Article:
A variety of the English language that is used in the Philippines.
According to the 1987 Philippine Constitution, English and Filipino (the standardized version of Tagalog) are the two official languages of the Philippines. In addition, several regional languages are recognized as auxiliary official languages.
Examples and Observations:
- "[T]he latest results from a Social Weather Stations (2006) survey suggest that some 65 percent of the population [of the Philippines] claim the ability to understand spoken and written English, with 48 percent stating that they write English, but with only 32 percent reporting that they speak the language. The same report then goes on to explain that these totals indicate a marked decline in English proficiency compared to results from 1993 and 2000 . . ..
"Ironically, this decline (perceived or real) in English proficiency has come at a time when the utility of the language and the demand for English are probably at an all-time high, as a result of the remarkable growth of the call center industry and related . . . operations."
(Maria Lourdes S. Bautista and Kingsley Bolton, Philippine English: Linguistic and Literary Perspectives. Hong Kong Univ. Press, 2009)
- Code Switching in the Philippines
"In the Philippines, code switching between English and the local language is extensively used by urban Filipinos comfortable in both languages. . . .
"The most obvious features of the Southeastern Asian varieties [of English] are the loanwords (different for each society and culture because of the differences in the realia or referents in the country, e.g., kinship titles, local food terms, indigenous values) and the loan translations, as well as the lack of mastery of idioms and of standard forms of two-word verbs or verb-plus-preposition combinations (two examples from Philippine English: based from instead of Standard English based on, and result to instead of Standard English result in, in the speech of even educated speakers)."
(M. L. S. Bautista and A. B. Gonzalez, "Southeast Asian Englishes" in The Handbook of World Englishes, ed. by Braj B. Kachru et al. Wiley-Blackwell, 2009)
"As would be expected, the vocabulary of Philippine English derives from a range of phenomena including semantic and part-of-speech shift, loan translations, coinages and creative innovations, compounds and hybrids. . . .
"The adoption of certain brand names to refer to the articles in general is one example of semantic shift. For example 'pampers' refers to disposable nappies in general and 'colgate' to toothpaste. . . .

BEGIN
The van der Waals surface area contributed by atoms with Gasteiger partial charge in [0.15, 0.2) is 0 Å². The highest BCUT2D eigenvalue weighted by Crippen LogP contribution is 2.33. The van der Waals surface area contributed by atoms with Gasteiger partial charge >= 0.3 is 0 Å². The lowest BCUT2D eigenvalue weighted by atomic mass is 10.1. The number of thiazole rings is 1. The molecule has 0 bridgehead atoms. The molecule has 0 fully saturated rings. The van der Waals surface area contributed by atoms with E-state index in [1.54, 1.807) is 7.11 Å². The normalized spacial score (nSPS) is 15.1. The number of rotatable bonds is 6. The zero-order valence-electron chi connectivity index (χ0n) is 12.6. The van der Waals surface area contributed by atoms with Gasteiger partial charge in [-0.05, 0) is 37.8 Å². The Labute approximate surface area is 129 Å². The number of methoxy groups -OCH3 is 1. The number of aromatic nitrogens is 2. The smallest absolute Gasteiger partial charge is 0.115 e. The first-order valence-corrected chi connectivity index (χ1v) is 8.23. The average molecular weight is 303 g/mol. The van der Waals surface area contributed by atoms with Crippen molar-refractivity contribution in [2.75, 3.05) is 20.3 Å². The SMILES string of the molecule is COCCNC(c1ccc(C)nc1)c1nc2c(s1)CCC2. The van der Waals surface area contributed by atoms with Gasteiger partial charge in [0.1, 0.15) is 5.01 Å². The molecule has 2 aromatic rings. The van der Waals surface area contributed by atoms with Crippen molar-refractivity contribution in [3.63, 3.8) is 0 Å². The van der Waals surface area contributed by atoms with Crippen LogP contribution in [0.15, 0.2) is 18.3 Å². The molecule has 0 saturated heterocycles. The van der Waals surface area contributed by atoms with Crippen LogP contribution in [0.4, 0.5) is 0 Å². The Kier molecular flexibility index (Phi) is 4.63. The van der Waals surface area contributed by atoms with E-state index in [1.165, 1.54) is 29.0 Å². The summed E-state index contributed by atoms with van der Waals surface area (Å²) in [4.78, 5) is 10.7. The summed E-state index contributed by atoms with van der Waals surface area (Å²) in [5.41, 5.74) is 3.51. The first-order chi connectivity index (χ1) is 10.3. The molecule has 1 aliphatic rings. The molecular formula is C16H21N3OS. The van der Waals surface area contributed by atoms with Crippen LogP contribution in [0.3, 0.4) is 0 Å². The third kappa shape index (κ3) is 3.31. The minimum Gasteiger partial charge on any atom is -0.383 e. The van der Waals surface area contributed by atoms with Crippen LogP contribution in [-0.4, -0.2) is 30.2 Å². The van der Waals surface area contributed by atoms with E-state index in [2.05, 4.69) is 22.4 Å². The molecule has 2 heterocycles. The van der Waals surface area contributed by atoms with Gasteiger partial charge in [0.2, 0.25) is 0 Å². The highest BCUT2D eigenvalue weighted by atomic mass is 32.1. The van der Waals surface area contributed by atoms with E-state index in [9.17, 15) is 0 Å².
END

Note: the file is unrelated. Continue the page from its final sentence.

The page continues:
"Part-of-speech shifts can be seen in the following examples:
'Sorry I'm late, it was so traffic'(Andy Kirkpatrick, World Englishes: Implications for International Communication and English Language Teaching. Cambridge University Press, 2007)
'Why are you so high-blood again? What's upsetting you?'"
- The World's Low-Cost English Language Teacher
"[T]he Philippines has taken over India as a hub for call centers. Their English is better. The islands attained a score above 7 [on a scale of 1 to 10], putting them within range of a high proficiency that indicates an ability to lead business discussions and perform complex tasks. India? A low 5.57."
(Kenneth Rapoza, "Countries With the Best Business English." Forbes, April 4, 2012)
"The Philippines is fast becoming the world's low-cost English language teacher--with rapid increases in overseas students coming to learn English or study in English-speaking universities.
"There might be other countries that people think about as a classic place to learn English, such as the UK, the US or Australia.
"But there is one key reason that they are switching to the Philippines. It's much cheaper. And in the competitive market for language students, it means the Philippines is attracting people from countries such as Iran, Libya, Brazil and Russia. . . .
"Another major advantage is the accent.
"Filipinos speak with a clear American accent--partly because the Philippines was a US colony for five decades, and partly because so many people here have spent time working in call centres that cater to a US market."
(Kate McGeown, "The Philippines: The World's Budget English Teacher." BBC News, November 11, 2012)